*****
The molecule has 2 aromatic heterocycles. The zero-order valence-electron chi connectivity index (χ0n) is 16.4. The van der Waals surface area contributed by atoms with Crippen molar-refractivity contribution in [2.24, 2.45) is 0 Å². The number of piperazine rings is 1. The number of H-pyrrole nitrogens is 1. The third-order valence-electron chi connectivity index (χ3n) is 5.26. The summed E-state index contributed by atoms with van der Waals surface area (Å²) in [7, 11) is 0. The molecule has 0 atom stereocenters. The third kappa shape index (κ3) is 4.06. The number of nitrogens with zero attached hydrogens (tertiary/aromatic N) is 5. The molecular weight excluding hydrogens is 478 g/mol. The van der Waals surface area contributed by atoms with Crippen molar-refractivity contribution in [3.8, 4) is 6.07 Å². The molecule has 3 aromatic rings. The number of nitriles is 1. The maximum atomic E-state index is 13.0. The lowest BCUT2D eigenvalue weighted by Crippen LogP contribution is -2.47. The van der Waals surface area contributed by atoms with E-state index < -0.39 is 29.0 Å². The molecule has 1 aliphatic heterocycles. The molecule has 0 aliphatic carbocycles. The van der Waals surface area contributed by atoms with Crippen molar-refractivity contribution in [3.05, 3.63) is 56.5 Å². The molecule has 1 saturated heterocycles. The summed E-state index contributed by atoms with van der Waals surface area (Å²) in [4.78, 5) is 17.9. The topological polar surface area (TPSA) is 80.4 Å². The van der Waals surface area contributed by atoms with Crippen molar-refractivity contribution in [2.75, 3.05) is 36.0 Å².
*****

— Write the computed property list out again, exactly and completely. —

The molecule has 2 aromatic heterocycles. The zero-order valence-electron chi connectivity index (χ0n) is 16.4. The van der Waals surface area contributed by atoms with Crippen molar-refractivity contribution in [2.24, 2.45) is 0 Å². The number of piperazine rings is 1. The number of H-pyrrole nitrogens is 1. The third-order valence-electron chi connectivity index (χ3n) is 5.26. The summed E-state index contributed by atoms with van der Waals surface area (Å²) in [7, 11) is 0. The molecule has 0 atom stereocenters. The third kappa shape index (κ3) is 4.06. The number of nitrogens with zero attached hydrogens (tertiary/aromatic N) is 5. The molecular weight excluding hydrogens is 478 g/mol. The van der Waals surface area contributed by atoms with Crippen molar-refractivity contribution in [3.8, 4) is 6.07 Å². The molecule has 3 aromatic rings. The number of nitriles is 1. The maximum atomic E-state index is 13.0. The lowest BCUT2D eigenvalue weighted by Crippen LogP contribution is -2.47. The van der Waals surface area contributed by atoms with E-state index < -0.39 is 29.0 Å². The molecule has 1 aliphatic heterocycles. The molecule has 0 aliphatic carbocycles. The van der Waals surface area contributed by atoms with Crippen molar-refractivity contribution in [3.05, 3.63) is 56.5 Å². The molecule has 1 saturated heterocycles. The summed E-state index contributed by atoms with van der Waals surface area (Å²) in [4.78, 5) is 17.9. The topological polar surface area (TPSA) is 80.4 Å². The van der Waals surface area contributed by atoms with Crippen molar-refractivity contribution in [2.75, 3.05) is 36.0 Å².